On Friday The American Academy of Pediatrics (APP) released their newest report on screen time and media use in children and adolescents. If you’re at all familiar with previous recommendations, you’ll note that these take a dramatically different approach, one which feels like we at Fidgets2Widgets have known all along.
Gone are the days of explicit time limits for screen time and media consumption for kids. Now, it’s all about the type of screen time and media consumption.
Instead of setting a two-hour time limit on screen time, the guidelines focus on ensuring that your child gets the recommended daily amount of physical activity and sleep for their age-group and making sure that whatever screen time they enjoy is high-quality screen time.
Previous recommendations didn’t distinguish between different types of screen time, including educational apps, videos, video games, and TV shows. The new recommendations now realize that most screens are multipurpose and can encourage interaction, engagement, socialization, and education.
Screen time can even strengthen relationships. Whether through a Skype session or social media interaction, screen time can connect you and your children with cross-country family and friends. But how do you ensure that your children are behaving properly on these social-heavy screens?
The new recommendations empower parents and educators to teach their children about healthy media use. Pediatrician and researcher Jenny Radesky says, “What’s most important is that parents be their child’s ‘media mentor.’ That means teaching them how to use it as a tool to create, connect and learn.” Making sure our children are mindful media users and excellent digital citizens will go a long ways to making sure that the time they spend with a screen is well-used.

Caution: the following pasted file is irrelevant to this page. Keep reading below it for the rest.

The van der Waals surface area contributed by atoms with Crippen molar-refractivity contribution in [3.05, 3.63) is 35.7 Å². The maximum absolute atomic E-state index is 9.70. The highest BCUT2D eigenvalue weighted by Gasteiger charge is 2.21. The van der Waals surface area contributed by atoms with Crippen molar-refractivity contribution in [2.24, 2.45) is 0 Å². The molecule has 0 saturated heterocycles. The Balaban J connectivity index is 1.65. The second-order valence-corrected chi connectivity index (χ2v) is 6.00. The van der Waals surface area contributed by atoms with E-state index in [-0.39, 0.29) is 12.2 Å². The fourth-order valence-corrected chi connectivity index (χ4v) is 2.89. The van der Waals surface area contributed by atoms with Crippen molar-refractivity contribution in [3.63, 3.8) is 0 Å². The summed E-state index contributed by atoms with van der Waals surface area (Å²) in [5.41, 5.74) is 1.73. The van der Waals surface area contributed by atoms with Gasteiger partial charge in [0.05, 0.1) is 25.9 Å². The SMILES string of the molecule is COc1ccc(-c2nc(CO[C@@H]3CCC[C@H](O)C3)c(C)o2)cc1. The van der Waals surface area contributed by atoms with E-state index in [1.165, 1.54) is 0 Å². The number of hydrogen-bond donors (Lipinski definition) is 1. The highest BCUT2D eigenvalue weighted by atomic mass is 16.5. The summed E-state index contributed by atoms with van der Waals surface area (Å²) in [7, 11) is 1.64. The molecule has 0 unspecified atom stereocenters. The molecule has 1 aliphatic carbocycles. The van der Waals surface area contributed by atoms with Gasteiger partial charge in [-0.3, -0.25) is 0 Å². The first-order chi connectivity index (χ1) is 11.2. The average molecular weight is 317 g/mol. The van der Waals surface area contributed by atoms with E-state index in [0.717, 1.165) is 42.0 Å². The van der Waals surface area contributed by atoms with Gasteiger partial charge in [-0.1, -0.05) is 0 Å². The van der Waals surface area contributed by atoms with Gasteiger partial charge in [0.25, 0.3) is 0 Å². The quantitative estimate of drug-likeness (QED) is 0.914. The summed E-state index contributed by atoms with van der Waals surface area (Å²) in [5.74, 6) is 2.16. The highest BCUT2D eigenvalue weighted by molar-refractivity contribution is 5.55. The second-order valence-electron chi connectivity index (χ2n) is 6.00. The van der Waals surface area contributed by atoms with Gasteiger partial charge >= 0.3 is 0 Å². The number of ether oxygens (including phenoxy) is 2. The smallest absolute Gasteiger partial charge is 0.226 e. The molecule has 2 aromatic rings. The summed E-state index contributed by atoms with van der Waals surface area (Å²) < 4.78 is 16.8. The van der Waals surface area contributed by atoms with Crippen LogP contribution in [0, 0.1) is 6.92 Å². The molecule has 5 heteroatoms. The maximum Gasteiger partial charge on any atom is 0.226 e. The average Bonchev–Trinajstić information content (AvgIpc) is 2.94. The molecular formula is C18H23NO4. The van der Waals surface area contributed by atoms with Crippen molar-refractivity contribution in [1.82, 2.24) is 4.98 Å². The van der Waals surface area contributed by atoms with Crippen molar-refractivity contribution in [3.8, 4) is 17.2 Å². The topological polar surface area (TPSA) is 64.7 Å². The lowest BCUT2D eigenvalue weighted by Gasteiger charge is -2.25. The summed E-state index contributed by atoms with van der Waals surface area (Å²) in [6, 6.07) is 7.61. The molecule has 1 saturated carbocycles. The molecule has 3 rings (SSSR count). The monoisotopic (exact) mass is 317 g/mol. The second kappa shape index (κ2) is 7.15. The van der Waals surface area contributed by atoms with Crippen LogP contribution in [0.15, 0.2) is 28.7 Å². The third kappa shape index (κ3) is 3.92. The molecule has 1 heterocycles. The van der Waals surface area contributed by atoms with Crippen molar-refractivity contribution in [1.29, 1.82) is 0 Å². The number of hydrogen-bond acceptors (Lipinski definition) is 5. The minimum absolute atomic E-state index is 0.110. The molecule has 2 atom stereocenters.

The Family Media Plan tool was released alongside the new recommendations and will help you set guidelines of your own that focus on reaching physical activity and sleep goals instead of banning screen time. Though it’s important to note that what works for one family or child might not work for another, this tool is a good starting point for finding out what’s right for you.
There are a lot of tools out there that can help you adjust to these new guidelines. Common Sense Media is always a go-to resource, one that we use often in building our own curriculum. They also have a good summary of the new guidelines and how you can incorporate them at home.
Screen time as a learning tool isn’t a new concept to many, but there are some who definitely struggle with this new way of thinking. But we’ve seen the benefit in our Widgetarians first hand. We’ve seen shy children come out of their shell after being allowed to build things in Minecraft with others. We’ve seen reading skills and grades improve as a result of video games. We’ve seen sedentary children get their heart pumping with Wii Sports. Finally, the rest of the world is realizing and accepting that screen time can be a beneficial or positive force in children’s lives if used properly!